I know they're referencing a silo but i'm not understanding how it correlates/translates to business structure and presentation. are they talking about the function of the silo?
2
votes
2answers
318 views

To use vs Make use of. when to use what

I often hear 'to make use of something'. Is there any difference from just 'to use something'?
10
votes
7answers
1k views

Word or phrase for “seeing meaning where none exists”

Is there a word or a phrase to describe an instance where meaning is ascribed to something where there is no such meaning or where the interpretation is particularly fanciful? For example, when ...
0
votes
4answers
103 views

Is it still an indirect object if you're taking something away?

So Jim is the indirect object in the sentence "Sally gave Jim a sandwich." But is Jim still the indirect object if the sentence is "Sally took the sandwich from Jim"? And if the sentence were to ...
1
vote
2answers
149 views

'Spree' as a figure of speech

I came across the following sentence in a book by the English nature writer Robert Macfarlane; Sunlight fell in bright sprees on the floor (of the wood). What part of speech is 'spree' in this ...
2
votes
2answers
1k views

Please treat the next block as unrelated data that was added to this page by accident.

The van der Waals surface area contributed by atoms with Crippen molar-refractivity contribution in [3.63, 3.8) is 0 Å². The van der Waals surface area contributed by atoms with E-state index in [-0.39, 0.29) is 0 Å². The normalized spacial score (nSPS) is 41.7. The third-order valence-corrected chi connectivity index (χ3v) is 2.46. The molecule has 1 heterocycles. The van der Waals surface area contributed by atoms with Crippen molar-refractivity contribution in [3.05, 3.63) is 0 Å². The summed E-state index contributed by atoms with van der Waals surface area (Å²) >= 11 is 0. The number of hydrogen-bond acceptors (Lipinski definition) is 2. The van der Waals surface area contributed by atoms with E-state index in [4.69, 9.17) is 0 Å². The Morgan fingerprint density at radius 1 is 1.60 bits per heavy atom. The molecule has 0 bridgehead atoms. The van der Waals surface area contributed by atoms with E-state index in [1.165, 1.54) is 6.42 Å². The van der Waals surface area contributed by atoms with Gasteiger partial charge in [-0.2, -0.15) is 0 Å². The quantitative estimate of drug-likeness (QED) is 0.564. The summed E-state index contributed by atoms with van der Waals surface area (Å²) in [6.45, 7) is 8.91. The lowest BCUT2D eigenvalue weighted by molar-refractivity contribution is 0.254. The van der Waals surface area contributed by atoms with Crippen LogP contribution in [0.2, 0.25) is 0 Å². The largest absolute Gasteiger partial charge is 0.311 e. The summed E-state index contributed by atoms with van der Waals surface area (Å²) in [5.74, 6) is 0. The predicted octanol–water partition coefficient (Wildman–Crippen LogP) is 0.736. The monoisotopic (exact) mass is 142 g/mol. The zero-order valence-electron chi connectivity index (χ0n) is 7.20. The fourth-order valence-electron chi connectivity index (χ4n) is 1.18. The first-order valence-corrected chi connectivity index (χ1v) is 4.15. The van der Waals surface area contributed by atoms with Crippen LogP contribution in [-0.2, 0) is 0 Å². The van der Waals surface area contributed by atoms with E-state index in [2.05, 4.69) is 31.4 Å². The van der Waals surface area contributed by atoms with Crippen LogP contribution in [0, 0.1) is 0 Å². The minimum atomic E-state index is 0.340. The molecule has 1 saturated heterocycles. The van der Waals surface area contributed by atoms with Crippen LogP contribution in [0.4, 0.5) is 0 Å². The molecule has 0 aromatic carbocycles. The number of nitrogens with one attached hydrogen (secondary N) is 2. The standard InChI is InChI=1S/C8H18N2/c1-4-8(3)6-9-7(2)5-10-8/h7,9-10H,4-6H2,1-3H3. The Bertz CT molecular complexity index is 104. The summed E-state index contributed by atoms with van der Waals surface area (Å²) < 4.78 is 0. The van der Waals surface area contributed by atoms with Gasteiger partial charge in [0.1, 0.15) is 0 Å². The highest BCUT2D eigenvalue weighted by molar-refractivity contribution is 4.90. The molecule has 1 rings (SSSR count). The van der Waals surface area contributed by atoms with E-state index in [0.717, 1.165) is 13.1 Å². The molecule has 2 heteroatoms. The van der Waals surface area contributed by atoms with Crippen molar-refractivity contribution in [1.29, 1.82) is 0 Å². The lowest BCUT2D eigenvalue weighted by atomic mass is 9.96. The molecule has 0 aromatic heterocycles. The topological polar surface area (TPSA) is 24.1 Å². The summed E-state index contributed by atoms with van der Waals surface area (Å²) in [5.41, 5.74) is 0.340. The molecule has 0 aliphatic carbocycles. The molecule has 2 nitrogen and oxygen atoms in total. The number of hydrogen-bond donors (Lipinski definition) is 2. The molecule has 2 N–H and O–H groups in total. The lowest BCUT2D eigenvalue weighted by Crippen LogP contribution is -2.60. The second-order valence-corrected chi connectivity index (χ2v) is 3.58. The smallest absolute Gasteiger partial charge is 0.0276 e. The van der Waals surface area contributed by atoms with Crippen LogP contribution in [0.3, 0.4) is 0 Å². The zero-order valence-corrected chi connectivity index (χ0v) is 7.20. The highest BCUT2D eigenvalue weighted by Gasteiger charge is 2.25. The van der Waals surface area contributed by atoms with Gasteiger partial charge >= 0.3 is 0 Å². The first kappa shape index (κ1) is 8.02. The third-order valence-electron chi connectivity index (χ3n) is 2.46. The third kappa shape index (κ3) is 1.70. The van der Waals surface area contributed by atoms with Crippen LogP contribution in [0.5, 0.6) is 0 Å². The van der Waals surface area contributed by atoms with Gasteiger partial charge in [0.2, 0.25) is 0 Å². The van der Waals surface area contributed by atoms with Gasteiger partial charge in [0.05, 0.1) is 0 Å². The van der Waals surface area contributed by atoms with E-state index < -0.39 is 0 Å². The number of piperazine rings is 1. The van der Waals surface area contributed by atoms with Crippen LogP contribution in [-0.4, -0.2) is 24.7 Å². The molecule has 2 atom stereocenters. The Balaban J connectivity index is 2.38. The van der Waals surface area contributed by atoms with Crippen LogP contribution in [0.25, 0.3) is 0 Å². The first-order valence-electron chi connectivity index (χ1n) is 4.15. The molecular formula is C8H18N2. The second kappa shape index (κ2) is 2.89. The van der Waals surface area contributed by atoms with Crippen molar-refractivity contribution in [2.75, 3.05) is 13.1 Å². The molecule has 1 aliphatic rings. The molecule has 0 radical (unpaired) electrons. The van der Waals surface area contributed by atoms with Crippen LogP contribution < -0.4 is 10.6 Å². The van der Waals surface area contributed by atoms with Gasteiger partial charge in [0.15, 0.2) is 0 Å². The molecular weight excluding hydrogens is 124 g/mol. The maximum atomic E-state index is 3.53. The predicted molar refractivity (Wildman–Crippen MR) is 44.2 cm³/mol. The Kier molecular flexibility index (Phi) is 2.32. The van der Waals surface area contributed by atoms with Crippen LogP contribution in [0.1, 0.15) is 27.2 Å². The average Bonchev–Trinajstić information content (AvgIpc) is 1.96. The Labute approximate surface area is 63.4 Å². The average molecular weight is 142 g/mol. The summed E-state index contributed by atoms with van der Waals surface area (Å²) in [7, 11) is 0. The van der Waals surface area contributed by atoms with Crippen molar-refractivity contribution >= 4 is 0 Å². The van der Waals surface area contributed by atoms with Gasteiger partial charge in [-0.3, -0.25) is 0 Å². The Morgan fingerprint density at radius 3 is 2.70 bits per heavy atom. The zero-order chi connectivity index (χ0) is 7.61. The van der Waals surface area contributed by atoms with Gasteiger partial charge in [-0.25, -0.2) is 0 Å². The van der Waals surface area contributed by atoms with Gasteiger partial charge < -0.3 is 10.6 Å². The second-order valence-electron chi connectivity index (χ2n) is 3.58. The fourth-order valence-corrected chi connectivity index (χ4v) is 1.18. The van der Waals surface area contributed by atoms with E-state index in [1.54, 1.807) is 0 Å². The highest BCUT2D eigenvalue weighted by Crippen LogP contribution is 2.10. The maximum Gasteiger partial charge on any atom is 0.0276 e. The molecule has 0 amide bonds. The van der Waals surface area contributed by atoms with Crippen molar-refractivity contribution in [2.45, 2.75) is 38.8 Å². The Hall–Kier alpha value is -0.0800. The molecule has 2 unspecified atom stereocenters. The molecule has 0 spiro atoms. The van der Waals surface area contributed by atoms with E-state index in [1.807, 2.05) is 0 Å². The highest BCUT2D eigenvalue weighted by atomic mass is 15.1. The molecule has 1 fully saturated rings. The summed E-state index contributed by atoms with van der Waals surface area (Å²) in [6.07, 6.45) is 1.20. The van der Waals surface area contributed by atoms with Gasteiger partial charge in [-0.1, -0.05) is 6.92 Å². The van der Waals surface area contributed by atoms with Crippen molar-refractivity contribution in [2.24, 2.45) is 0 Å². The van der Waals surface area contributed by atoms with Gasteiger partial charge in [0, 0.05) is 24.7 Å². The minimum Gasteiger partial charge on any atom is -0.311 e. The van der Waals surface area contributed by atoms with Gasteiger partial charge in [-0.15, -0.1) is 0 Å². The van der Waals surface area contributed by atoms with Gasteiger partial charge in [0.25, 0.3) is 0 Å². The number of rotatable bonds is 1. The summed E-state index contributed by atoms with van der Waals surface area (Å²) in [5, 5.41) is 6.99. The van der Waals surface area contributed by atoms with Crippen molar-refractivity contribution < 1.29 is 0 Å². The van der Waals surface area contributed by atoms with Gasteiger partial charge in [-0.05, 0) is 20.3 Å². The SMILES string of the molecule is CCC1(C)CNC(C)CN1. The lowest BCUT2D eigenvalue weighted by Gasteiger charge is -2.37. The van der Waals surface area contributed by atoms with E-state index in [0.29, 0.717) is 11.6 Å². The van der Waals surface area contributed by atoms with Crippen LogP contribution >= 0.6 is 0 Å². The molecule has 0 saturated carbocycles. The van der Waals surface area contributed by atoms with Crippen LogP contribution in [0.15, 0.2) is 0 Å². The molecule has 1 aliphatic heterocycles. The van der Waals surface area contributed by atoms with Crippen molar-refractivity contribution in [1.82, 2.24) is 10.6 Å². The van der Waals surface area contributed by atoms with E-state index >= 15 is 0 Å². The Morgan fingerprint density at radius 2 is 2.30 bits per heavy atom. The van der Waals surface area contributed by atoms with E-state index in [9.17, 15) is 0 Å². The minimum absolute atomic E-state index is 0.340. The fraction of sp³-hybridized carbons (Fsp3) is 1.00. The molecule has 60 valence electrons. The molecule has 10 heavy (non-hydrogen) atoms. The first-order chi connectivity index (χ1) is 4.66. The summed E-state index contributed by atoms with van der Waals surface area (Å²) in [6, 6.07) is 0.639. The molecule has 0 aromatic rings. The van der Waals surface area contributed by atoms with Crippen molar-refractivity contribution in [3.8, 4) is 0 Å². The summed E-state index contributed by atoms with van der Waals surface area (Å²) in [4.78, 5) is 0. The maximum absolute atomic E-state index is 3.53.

“As [adjective] as a [noun]” vs “as [adjective] a [noun] as there”

How does the meaning differ for the following two sentences? Even then, the subject seemed as fascinating a problem as there could be. Even then, the subject seemed as fascinating as a ...
0
votes
2answers
66 views

Ending summation with “and” right before another “and”?

Let's say I have this sentence: This process uses [summation] and produces z. Should it be written like this: This process uses w, x and y and produces z. Or like this? This process ...
2
votes
2answers
225 views

What does this text from The Haunted House by Charles Dickens mean?

"Who is--or who was--the hooded woman with the owl? Do you know?" "Well!" said Ikey, holding up his cap with one hand while he scratched his head with the other, "they say, in general, that ...
0
votes
3answers
107 views

What does 'had been took with fits and held down in 'em' mean?

The following appears in The Haunted House by Charles Dickens. What is the meaning of the bolded phrase? This very concise summary of the facts was all I could learn, except that a young man, as ...
0
votes
2answers
137 views

“a truce to sport..” from a poem by Paul Laurence Dunbar

From "A Lazy Day" by Paul Laurence Dunbar: No ripple stirs the placid pool, When my adventurous line is cast, A truce to sport, while clear and cool, The mirrored clouds slide ...
1
vote
2answers
139 views

Finding the correct interpretation of “Every X [units of time], at maximum/minimum.”

I've recently been involved in a discussion over different interpretations of the following sentence (paraphrased): Users may update their information every two weeks, at maximum. The intended ...
0
votes
1answer
42 views

“Ski in / Ski out” – Which action is which?

Hotels on ski fields directly connected to the lift system are often referred to as "ski in / ski out" hotels. In this context, does "ski out" refer to the action of skiing out to the mountain, or ...
1
vote
1answer
55 views

“Do this” or “Will this” in questions

I have a question sentence: "Will this set of vectors form an orthogonal basis for the system?". Is it ok to start with "Will this" or "Do this" is more appropriate?